The usual place to look for state tax incentives is DSIRETM (Database of State Incentives for Renewables & Efficiency). That database shows for Georgia not only state financial incentives but also a local loan program for Athens-Clarke County and a local rebate program for Atlanta. There’s a thought! Valdosta or Lowndes County could do a loan program for real clean renewable energy! or the Valdosta-Lowndes County Industrial Authority (VLCIA) could do that using some of its $15 million in bonds and other debt, assuming it hasn’t already spent all of it on locking up land.
Or Georgia Power or Colquitt Electric could do that, given that dozens of other electric utilities around the state already do.
There is also the federal rebate program of 30% and USDA has an agricultural program which I’m told can go up to 75%.
This wide range of programs is why renewable energy financing is complicated, and it would be most useful if some local entity (public or private) took on organizing financing. More on that later.
The immediate question was about Georgia. The Georgia Environmental Finance Authority (GEFA) handles that, and their web page says it’s active.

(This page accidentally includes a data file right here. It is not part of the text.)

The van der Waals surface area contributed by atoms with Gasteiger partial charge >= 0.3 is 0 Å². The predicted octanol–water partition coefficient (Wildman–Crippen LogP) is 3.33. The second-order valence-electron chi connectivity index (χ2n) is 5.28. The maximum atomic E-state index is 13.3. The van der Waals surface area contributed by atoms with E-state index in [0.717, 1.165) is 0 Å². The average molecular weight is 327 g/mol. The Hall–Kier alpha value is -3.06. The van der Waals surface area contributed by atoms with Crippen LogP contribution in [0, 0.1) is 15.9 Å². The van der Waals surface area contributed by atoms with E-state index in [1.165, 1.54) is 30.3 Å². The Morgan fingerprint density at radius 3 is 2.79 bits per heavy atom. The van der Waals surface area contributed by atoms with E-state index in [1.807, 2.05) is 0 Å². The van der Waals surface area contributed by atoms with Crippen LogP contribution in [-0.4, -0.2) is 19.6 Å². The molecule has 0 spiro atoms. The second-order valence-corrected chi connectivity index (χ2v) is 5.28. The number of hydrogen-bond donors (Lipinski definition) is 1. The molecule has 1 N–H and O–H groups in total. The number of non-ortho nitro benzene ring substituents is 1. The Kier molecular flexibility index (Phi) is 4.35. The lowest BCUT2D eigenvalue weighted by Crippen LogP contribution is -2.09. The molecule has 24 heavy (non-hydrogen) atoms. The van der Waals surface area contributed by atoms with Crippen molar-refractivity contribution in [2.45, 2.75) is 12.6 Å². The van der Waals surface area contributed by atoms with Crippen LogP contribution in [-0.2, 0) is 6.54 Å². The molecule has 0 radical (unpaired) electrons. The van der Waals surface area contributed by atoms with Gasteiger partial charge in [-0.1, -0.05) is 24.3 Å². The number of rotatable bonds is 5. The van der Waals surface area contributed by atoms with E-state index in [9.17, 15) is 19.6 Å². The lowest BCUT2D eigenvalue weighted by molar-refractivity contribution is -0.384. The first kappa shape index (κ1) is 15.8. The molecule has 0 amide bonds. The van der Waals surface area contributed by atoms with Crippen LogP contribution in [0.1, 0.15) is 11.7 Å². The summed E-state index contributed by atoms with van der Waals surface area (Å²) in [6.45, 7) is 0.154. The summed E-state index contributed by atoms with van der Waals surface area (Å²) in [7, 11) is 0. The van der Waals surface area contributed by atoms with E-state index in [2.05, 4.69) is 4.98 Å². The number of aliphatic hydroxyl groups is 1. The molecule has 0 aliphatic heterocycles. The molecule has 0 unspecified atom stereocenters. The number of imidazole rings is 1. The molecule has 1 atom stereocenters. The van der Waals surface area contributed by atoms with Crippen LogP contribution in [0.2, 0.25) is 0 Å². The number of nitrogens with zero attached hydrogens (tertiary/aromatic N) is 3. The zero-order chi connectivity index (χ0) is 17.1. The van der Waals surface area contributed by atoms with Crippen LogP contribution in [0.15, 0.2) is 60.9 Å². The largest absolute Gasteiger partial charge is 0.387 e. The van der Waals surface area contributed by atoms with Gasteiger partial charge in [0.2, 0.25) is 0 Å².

At the last minute, the Georgia legislature not only refunded but even expanded the program, according to Wes Hudson in the Atlanta Business Chronicle, 20 April 2011:
Section 3A of Senate Substitute for HB 346 amends and expands the existing Georgia Renewable Energy Tax Credit, O.C.G.A. Section 48-7-29.14. The amendment extends the renewable energy tax credit to the year ending Dec. 31, 2014, and for the years 2012, 2013 and 2014 it newly expands the total statewide credit amount from $2.5 million to $5 million in each of the years 2012-2014. The tax credit in these later periods is to be realized over a four year period. In addition, in any year where the amounts above are fully claimed, those who apply for the state energy credit but couldn’t get any are added to a list based on the date they first applied for the credit, and are given first priority in the next year, over and above others in the later year who also filed. All other aspects of the existing tax credit remain the same.The legislature has even gotten it about renewable energy being a smart path to generate jobs:
The legislature made two amendments to renewable energy and conservation tax credits which continues to put Georgia on a smart path. Expected to be signed by Governor Nathan Deal, the conservation tax credit (Section 3 of House Bill 346) and the renewable energy tax credit (Section 3A of HB 346) amendments put jobs and economic growth at the forefront.The other amendment was about transfer of real property for tax credits; see the article for the details.
It seems that renewable energy as an economic development base is (finally) gaining momentum at the highest levels. Having previously lost major manufacturing plants (jobs, added tax base, etc.) to neighboring states, Georgia extending tax credits in this realm is a smart move. Even though many thought all tax incentives were supposed to be at risk due to budget cuts, challenged state and local budgets and other drivers, the Georgia legislature saw the light.